Structured Classrooms — Montessori Style

by Marie McCain
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"But there's no structure in a Montessori classroom, right? Aren't the children free to do whatever they want?"

This is what I hear when people learn that my children attend a Montessori school. And it's the biggest misconception I can imagine. When my daughter started in her primary classroom, there were 28 children ranging in ages from 3 to 6. And one teacher who gives one-on-one lessons during an uninterrupted 3 hour work cycle! How could there be no structure?

The shelves in my children's Montessori classroom look like displays. They are so carefully planned and organized, allowing even the youngest child to independently find what he or she needs to complete her work. I have been a public school teacher in my career and have had to organize literacy centers with much angst. I understand the great structure required to have 28 children be able to pull out 28 different pieces of work.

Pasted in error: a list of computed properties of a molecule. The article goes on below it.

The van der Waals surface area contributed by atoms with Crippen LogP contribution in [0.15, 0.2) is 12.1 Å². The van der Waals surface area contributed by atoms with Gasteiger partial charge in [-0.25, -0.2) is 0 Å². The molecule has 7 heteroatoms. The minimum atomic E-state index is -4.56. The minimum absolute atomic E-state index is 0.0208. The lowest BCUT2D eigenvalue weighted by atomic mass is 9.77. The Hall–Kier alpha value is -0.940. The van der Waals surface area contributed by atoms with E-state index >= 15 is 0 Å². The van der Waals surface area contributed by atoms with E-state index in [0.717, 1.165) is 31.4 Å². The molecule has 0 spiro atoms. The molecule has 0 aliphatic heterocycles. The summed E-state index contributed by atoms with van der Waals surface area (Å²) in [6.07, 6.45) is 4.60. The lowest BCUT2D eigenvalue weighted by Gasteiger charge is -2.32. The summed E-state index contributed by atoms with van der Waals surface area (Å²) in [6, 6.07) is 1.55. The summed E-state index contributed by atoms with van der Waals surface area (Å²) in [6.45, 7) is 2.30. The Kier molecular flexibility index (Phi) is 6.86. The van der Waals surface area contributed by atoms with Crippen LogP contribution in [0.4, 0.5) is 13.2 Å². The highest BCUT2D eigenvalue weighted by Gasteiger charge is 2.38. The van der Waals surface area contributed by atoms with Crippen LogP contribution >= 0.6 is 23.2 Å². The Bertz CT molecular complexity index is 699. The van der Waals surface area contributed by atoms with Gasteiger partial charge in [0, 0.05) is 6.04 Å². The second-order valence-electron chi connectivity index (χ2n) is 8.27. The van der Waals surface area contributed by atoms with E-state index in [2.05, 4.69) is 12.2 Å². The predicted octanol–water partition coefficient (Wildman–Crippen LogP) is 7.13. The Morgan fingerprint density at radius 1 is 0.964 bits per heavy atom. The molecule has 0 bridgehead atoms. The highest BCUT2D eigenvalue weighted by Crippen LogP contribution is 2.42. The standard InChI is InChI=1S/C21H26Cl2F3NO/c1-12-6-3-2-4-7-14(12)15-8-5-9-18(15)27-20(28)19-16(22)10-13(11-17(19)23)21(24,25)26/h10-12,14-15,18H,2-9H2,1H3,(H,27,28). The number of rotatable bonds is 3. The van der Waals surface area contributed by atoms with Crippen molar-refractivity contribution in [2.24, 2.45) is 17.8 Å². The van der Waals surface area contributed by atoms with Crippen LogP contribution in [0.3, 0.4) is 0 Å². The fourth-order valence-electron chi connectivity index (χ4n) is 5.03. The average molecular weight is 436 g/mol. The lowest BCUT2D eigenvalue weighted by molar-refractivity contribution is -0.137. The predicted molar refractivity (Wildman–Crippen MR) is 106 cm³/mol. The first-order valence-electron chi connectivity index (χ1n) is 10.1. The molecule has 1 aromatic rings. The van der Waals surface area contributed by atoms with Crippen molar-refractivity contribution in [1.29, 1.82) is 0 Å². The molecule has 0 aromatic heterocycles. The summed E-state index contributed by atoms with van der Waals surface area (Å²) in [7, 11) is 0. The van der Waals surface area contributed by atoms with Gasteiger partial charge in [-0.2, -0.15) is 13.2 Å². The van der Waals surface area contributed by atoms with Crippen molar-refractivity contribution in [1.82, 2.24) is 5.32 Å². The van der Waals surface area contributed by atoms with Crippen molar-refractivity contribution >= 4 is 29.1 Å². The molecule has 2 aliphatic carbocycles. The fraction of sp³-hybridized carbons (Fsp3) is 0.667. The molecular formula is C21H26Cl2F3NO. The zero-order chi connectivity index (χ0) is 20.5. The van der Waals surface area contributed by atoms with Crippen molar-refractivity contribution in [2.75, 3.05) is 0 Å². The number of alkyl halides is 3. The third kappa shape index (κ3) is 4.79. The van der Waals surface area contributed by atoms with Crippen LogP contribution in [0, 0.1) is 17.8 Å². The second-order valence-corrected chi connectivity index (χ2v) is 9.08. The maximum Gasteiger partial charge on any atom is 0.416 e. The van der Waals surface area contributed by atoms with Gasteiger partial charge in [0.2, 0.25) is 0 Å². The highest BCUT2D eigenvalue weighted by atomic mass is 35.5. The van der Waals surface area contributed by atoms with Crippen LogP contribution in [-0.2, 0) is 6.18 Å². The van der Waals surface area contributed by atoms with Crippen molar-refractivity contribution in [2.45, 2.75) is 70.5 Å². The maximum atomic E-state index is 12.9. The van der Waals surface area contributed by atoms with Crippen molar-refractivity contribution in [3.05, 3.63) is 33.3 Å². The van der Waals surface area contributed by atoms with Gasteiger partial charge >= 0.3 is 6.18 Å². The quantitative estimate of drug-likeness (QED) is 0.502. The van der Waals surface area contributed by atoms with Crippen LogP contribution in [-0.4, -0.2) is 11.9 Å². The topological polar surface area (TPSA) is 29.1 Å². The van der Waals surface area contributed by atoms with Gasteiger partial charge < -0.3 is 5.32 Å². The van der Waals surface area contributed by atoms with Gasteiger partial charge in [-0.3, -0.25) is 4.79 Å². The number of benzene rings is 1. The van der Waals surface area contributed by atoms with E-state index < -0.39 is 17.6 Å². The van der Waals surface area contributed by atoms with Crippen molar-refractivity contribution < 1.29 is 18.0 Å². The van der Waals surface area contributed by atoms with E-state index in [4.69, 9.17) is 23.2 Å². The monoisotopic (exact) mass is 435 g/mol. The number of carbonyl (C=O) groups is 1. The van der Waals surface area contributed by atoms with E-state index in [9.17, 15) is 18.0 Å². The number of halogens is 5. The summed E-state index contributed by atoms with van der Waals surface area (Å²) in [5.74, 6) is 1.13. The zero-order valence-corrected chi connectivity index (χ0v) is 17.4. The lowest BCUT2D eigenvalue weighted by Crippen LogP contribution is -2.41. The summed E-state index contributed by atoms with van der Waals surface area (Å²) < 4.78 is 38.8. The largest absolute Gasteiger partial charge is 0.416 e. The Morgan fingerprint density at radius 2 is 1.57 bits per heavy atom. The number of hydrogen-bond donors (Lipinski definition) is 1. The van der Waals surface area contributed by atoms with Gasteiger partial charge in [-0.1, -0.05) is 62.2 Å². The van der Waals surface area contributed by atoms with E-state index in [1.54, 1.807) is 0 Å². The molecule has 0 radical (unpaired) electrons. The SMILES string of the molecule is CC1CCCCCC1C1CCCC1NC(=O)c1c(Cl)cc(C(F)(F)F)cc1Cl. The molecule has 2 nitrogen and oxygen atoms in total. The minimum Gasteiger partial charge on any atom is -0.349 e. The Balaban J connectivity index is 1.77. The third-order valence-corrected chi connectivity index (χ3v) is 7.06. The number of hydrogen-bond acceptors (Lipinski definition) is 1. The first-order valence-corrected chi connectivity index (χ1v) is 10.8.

As for the idea that the child does whatever she wants, that is true as long as those choices involve materials on which they have been given a lesson. And, of course, the child needs to use the materials safely. There is discipline in Montessori classrooms. Discipline is an internal process honed by each student. This discipline is instrumental in the success of each child's freedom to make their own work choices.

My son spent some time walking around the classroom with the teacher as she gave lessons, acting as her shadow until he was ready to make work choices for himself. After observing the other children in the classroom navigate the options for work on the shelves as well as the role model provided by his teacher, he naturally absorbed the routine and began to choose his own activities.

The Montessori teacher is a great observer. When the children aren't making a variety of choices in their work, or choosing materials that don't match an appropriate level of challenge, she will offer guidance towards new and exciting lessons!



Aquinas Montessori blog was created in November 2014 as a place to share our ideas, experience and inspiration through articles, tutorials and advice to parents. Be the first to see new posts and have new content delivered by Email, or join Aquinas Monessori School on Facebook.